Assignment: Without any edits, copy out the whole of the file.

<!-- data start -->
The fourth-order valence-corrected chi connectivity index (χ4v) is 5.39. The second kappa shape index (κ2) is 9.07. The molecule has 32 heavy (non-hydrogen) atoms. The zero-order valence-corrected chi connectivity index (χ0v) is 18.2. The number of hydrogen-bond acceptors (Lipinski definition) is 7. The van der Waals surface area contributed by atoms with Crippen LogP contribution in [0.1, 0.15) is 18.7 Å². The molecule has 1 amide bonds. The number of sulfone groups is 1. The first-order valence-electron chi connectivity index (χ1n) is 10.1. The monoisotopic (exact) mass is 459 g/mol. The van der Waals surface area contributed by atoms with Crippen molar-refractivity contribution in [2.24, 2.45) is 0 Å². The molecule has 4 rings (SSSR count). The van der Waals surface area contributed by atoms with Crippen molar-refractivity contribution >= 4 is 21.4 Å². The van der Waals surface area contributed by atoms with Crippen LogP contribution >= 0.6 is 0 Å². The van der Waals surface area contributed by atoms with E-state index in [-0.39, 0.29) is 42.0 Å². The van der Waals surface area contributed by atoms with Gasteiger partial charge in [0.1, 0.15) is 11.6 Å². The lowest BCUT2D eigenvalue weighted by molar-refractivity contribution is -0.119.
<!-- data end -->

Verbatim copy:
The fourth-order valence-corrected chi connectivity index (χ4v) is 5.39. The second kappa shape index (κ2) is 9.07. The molecule has 32 heavy (non-hydrogen) atoms. The zero-order valence-corrected chi connectivity index (χ0v) is 18.2. The number of hydrogen-bond acceptors (Lipinski definition) is 7. The van der Waals surface area contributed by atoms with Crippen LogP contribution in [0.1, 0.15) is 18.7 Å². The molecule has 1 amide bonds. The number of sulfone groups is 1. The first-order valence-electron chi connectivity index (χ1n) is 10.1. The monoisotopic (exact) mass is 459 g/mol. The van der Waals surface area contributed by atoms with Crippen molar-refractivity contribution in [2.24, 2.45) is 0 Å². The molecule has 4 rings (SSSR count). The van der Waals surface area contributed by atoms with Crippen molar-refractivity contribution >= 4 is 21.4 Å². The van der Waals surface area contributed by atoms with Crippen LogP contribution >= 0.6 is 0 Å². The van der Waals surface area contributed by atoms with E-state index in [-0.39, 0.29) is 42.0 Å². The van der Waals surface area contributed by atoms with Gasteiger partial charge in [0.1, 0.15) is 11.6 Å². The lowest BCUT2D eigenvalue weighted by molar-refractivity contribution is -0.119.